Distance Sampling Surveys of Population Size: Enabling Better Decision-Making by Wildlife Managers
Reliable estimates of the size of natural populations are required by national and regional governments for management and conservation, by international commissions that manage natural resources, and by NGOs. Distance sampling, in which distances of detected animals from a set of randomly located lines or points are recorded, is the most widely-applicable technique for obtaining such estimates. Almost all users of distance sampling methods use software and methods developed at St Andrews. Software Distance  is the industry standard and has over 30,000 registered users from around 115 countries. The methodological developments and associated software have allowed better-informed decisions to be made in the management and conservation of populations as diverse as whales, seals, fish, elephants, apes, deer, birds, ants, trees and flowering plants.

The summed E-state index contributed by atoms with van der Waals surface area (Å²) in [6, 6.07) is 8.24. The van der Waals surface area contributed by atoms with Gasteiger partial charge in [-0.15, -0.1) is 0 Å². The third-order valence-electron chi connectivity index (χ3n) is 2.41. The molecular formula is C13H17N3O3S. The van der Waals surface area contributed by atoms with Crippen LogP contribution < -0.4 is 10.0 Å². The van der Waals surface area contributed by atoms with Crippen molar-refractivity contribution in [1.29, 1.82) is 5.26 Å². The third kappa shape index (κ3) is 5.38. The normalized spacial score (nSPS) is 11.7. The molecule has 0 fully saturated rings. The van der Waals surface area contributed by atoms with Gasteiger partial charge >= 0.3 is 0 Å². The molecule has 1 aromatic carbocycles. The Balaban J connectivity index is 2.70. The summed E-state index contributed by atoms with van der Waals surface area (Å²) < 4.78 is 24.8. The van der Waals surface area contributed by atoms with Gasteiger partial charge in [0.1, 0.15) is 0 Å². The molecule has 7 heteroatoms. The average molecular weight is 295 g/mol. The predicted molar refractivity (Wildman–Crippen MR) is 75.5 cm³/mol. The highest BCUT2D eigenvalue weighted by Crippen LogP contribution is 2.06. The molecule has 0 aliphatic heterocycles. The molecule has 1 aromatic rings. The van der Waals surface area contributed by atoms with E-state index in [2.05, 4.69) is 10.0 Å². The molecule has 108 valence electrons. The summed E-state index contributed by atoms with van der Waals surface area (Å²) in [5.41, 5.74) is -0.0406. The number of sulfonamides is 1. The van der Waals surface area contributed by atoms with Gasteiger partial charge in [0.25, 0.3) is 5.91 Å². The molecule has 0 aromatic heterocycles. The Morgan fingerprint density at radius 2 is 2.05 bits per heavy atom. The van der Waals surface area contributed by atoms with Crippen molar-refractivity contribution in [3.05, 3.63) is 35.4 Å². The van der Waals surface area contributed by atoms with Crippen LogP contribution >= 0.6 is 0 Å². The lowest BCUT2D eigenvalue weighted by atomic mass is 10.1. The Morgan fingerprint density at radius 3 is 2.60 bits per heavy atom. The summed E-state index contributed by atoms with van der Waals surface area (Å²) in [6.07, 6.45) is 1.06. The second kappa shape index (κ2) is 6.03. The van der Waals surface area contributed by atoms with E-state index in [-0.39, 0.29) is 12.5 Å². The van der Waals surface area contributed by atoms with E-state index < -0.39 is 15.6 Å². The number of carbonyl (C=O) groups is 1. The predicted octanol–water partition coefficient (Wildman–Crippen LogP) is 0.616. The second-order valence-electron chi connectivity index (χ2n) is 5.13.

Organisations sponsoring software (Distance) development include EPSRC, BBSRC, US Office of Naval Research, US Navy Living Marine Resources program, US National Park Service, Fisheries and Oceans Canada, and the Wildlife Conservation Society.